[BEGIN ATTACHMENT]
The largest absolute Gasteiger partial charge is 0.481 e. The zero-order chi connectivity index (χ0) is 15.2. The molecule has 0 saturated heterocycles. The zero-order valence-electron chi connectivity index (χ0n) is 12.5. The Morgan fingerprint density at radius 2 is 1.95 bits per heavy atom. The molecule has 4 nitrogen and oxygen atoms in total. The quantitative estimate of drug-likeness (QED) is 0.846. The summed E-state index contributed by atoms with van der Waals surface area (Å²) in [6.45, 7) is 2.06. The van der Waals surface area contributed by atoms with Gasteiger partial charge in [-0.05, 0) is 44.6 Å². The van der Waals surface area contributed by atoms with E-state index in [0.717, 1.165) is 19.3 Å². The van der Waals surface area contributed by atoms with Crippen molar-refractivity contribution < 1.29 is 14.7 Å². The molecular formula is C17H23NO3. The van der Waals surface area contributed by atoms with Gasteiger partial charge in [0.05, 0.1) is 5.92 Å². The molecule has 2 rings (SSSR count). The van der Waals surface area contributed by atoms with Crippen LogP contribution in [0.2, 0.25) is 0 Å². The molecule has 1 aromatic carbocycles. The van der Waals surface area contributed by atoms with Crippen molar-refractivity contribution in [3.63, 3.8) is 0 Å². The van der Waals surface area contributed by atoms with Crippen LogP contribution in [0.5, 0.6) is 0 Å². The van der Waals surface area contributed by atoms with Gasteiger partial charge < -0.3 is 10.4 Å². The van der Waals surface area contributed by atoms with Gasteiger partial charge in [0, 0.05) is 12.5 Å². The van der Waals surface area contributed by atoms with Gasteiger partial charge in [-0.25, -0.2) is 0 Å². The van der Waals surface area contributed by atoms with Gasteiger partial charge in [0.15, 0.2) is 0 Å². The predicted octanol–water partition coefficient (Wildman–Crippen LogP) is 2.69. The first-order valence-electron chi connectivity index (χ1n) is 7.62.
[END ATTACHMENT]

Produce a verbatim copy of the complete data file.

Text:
The largest absolute Gasteiger partial charge is 0.481 e. The zero-order chi connectivity index (χ0) is 15.2. The molecule has 0 saturated heterocycles. The zero-order valence-electron chi connectivity index (χ0n) is 12.5. The Morgan fingerprint density at radius 2 is 1.95 bits per heavy atom. The molecule has 4 nitrogen and oxygen atoms in total. The quantitative estimate of drug-likeness (QED) is 0.846. The summed E-state index contributed by atoms with van der Waals surface area (Å²) in [6.45, 7) is 2.06. The van der Waals surface area contributed by atoms with Gasteiger partial charge in [-0.05, 0) is 44.6 Å². The van der Waals surface area contributed by atoms with E-state index in [0.717, 1.165) is 19.3 Å². The van der Waals surface area contributed by atoms with Crippen molar-refractivity contribution < 1.29 is 14.7 Å². The molecular formula is C17H23NO3. The van der Waals surface area contributed by atoms with Gasteiger partial charge in [0.05, 0.1) is 5.92 Å². The molecule has 2 rings (SSSR count). The van der Waals surface area contributed by atoms with Crippen LogP contribution in [0.2, 0.25) is 0 Å². The molecule has 1 aromatic carbocycles. The van der Waals surface area contributed by atoms with Crippen molar-refractivity contribution in [3.63, 3.8) is 0 Å². The van der Waals surface area contributed by atoms with Crippen LogP contribution in [0.5, 0.6) is 0 Å². The van der Waals surface area contributed by atoms with Gasteiger partial charge < -0.3 is 10.4 Å². The van der Waals surface area contributed by atoms with Gasteiger partial charge in [0, 0.05) is 12.5 Å². The van der Waals surface area contributed by atoms with Gasteiger partial charge in [-0.25, -0.2) is 0 Å². The van der Waals surface area contributed by atoms with Gasteiger partial charge in [0.15, 0.2) is 0 Å². The predicted octanol–water partition coefficient (Wildman–Crippen LogP) is 2.69. The first-order valence-electron chi connectivity index (χ1n) is 7.62.